Did David consciously prophecy the Lord's resurrection? He may have, but it is not necessary to think so. To be sure, Peter termed him a prophet in Acts 2. But later in his first letter, Peter wrote that the prophets "searched intently and with the greatest care, trying to find out the time and circumstances to which the Spirit of Christ in them was pointing when he predicted the sufferings of Christ and the glories that would follow" (1 Peter 1:10, 11). This means that David did not necessarily understand that he was writing of Jesus' resurrection when he composed verse 10.

First, David says of, “LORD, you have assigned me my portion and my cup.” The word "portion" can have two meanings. It can refer to one's portion in the land, that is, one's estate or inheritance. Or it can refer to one's daily portion of food, a ration. Since it is linked to the word "cup" in this verse and since the idea of an inheritance in the land occurs in the verse after this, in verse 6, the "portion" in verse 5 is probably the singer's daily ration of food or, by extension, other necessities. It is what we ask for in the Lord's Prayer when we recite, "Give us this day our daily bread." It means that we are looking to God for our provisions.

1. The psalmist's relationship to God (vv. 1, 2). The opening verses begin with a statement of the psalmist's relationship to God, and the essence of that relationship is in the names for God he uses. The first word is el, translated simply "God" in verse l. El is the most common name for God. But the unique quality of this name is that it delineates God as "the strong (or mighty) one." It is appropriately chosen in verse l, for it is in God as the mighty one that the psalmist takes refuge.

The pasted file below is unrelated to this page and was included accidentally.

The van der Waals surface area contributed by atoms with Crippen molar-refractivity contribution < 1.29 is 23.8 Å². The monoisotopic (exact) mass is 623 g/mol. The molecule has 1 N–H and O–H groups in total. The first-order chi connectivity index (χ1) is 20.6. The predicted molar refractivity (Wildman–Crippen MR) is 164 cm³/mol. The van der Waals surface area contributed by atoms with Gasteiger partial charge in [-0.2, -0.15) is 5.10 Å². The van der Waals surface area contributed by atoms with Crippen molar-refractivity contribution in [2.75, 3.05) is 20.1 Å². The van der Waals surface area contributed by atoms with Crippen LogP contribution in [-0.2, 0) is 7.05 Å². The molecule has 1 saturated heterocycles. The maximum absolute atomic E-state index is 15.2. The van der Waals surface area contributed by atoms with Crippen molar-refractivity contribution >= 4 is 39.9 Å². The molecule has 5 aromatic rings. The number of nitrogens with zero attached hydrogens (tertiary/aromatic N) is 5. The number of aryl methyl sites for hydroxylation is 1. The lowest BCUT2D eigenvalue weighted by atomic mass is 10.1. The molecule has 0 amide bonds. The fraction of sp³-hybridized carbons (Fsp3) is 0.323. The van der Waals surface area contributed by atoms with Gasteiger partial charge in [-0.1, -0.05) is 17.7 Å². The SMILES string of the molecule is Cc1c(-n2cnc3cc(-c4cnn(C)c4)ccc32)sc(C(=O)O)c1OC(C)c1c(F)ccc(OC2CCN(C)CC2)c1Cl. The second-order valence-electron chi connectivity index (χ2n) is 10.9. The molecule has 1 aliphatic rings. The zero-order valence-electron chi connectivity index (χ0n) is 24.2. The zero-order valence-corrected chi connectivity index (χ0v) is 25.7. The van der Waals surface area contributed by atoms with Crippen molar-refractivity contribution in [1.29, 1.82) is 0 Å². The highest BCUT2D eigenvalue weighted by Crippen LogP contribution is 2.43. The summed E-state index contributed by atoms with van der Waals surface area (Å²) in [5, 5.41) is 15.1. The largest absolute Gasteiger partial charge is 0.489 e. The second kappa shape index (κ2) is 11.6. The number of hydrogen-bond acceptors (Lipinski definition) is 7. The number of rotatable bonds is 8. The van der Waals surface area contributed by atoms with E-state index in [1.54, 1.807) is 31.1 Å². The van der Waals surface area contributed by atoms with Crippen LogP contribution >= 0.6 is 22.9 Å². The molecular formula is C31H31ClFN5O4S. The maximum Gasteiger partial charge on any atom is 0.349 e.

The reason why this psalm is such a clear prophecy of Jesus' resurrection is the startling claim found in the second half of verse 10. The first part is impressive but not startling. It is an expression of faith that God will not abandon the psalmist to the grave. That could have been spoken by anyone of the Old Testament saints. It represents a high expression of faith, of course. The only thing that quite matches it is Job's declaration: "I know that my Redeemer lives, and that in the end he will stand upon the earth. And after my skin has been destroyed, yet in my flesh I will see God; I myself will see him with my own eyes—I and not another" (19:25-27). So although David's statement is strong and unusual, it is not an impossible statement for any of the Old Testament saints to have uttered, as I said. Any one of them could have spoken of God preserving them beyond the grave.

On the first Lord's day, following hard upon the resurrection of Jesus Christ, two people were walking to their home town of Emmaus from Jerusalem. They were disciples of Jesus, and the name of one of them was Cleopas (Luke 24:18). They were despondent because of the death of their Master. They had heard reports of an empty tomb and of angels who had told some of the women that Jesus was "risen, as he said." But they did not doubt that Jesus was really dead and that their dream of a Messiah who should reign upon the throne of his father David, the dream that had inspired them for the three long years of Christ's ministry, was over. While they were making their way along their homeward path Jesus appeared to them, although they did not recognize him. "What are you discussing together as you walk along?" he asked.